Argumentation Sentence Starters to help you explain your thoughts using academic language
Basic structures for informational texts:
- Main Idea and Supporting Details, Eastern World p. 671,
- Cause & Effects, Eastern World p. 670,
- Sequence, Eastern World p. 674,
- Comparison & Contrast, Eastern World p. 682
Ways to Support Your Ideas in Informational Writing:
- expert opinions
- quotes from reliable sources
- data and statistics
- analysis and reasoning through using comparisons, analogy, cause & effect, defining the problem and showing possible solutions, weighing benefits and costs, etc.
- Informational Writing Specific Is Terrific: How to make your examples strong by being specific and using the different types of support.
Basic paragraph structure includes a topic sentence or controlling idea, examples/or supporting points and analysis, explanation of how the support or examples demonstrate the main idea. Show your thinking.
- What is a paragraph? Paragraph structure
- PARAGRAPH STRUCTURE REVIEW
- Finding the Main Point Practice.
- Big Grabber Beginnings: Writing The Lead
- Indenting for quotes
- Connecting Ideas With Signal Words (transitions)
Informational Writing #1
- One paragraph explains what is an important purpose of government is. (Focus on one aspect.) how government should use its power related to this aspect in your opinion?
Informational Writing# 2 How much freedom should people have according to the UN declaration of human rights? How are these rights upheld or violated in various locations?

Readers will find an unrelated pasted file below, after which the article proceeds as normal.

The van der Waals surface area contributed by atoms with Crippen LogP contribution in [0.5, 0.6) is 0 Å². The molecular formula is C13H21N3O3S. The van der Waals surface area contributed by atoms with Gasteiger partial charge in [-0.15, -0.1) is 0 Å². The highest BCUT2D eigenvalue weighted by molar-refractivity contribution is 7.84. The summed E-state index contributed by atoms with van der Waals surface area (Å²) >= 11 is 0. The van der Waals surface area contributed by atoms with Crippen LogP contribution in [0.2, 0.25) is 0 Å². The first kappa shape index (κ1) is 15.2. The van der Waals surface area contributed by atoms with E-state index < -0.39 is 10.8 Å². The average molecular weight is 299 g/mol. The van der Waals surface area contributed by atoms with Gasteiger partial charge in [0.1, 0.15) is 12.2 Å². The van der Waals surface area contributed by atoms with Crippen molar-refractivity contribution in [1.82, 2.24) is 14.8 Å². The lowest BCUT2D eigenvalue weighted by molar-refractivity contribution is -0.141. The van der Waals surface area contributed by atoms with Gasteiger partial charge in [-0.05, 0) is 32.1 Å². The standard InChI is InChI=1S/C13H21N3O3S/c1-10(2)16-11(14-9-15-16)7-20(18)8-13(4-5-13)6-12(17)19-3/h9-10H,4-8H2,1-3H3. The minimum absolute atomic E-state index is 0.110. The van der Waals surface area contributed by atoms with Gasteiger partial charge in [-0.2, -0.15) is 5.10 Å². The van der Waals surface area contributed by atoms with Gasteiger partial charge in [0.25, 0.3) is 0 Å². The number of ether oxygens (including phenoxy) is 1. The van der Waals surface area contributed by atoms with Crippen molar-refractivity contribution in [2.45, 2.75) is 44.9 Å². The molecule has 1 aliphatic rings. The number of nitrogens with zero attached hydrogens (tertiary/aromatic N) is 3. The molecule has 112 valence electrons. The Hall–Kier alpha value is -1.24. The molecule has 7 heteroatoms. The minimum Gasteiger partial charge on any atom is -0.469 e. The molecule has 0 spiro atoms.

Write a paragraph that explores these questions that we have been reading articles on in class. Create a topic sentence. Use three supporting examples from news articles on the non-fiction news articles tab, or the section on law and justice under the Government Part 2 tab on the class blog. Explain how the examples show your controlling idea/topic sentence. Use transitions to link together your ideas.
Informational Writing/Socratic Discussion #3: Law and Government
Structure Guide for paragraph on Law and Government
Write a paragraph that explores these questions that we have been reading articles on in class. Create a topic sentence. Use three supporting examples from news articles on the non-fiction news articles tab, or the section on law and justice under the Government Part 2 tab on the class blog. Explain how the examples show your controlling idea/topic sentence.
- Who makes the laws?
- What happens or should happen when laws are broken?
- Explain and give examples of how governments make decisions or policies about what is just or fair and also what should happen to law breakers based on the type of government system and what it values.
- What is your opinion about what should guide governments’ decisions about what is fair and just?
Informational Writing #4: Social Contract. Complete an in-class on-demand writing. Write an organized paragraph with a topic sentence, supporting ideas/examples, and explanations of how your examples show the topic sentence idea.
Template to help you write: Structure Guide for paragraph #4
What should governments do for people, and people for their governments? What is important to you about these ideas?
Extend your thinking: What are some of the complications in following through on this social contract between a government and its citizens?
- Use your notes to help you write this paragraph.
Summing Up in Writing:
Write an in-class on-demand writing, using organized paragraphs with a topic sentence and supporting ideas.
- What do you understand about government now that you didn’t before starting this unit? How do governments use their power? What are examples of good and poor government? What are the most important things governments should do to improve the way they rule?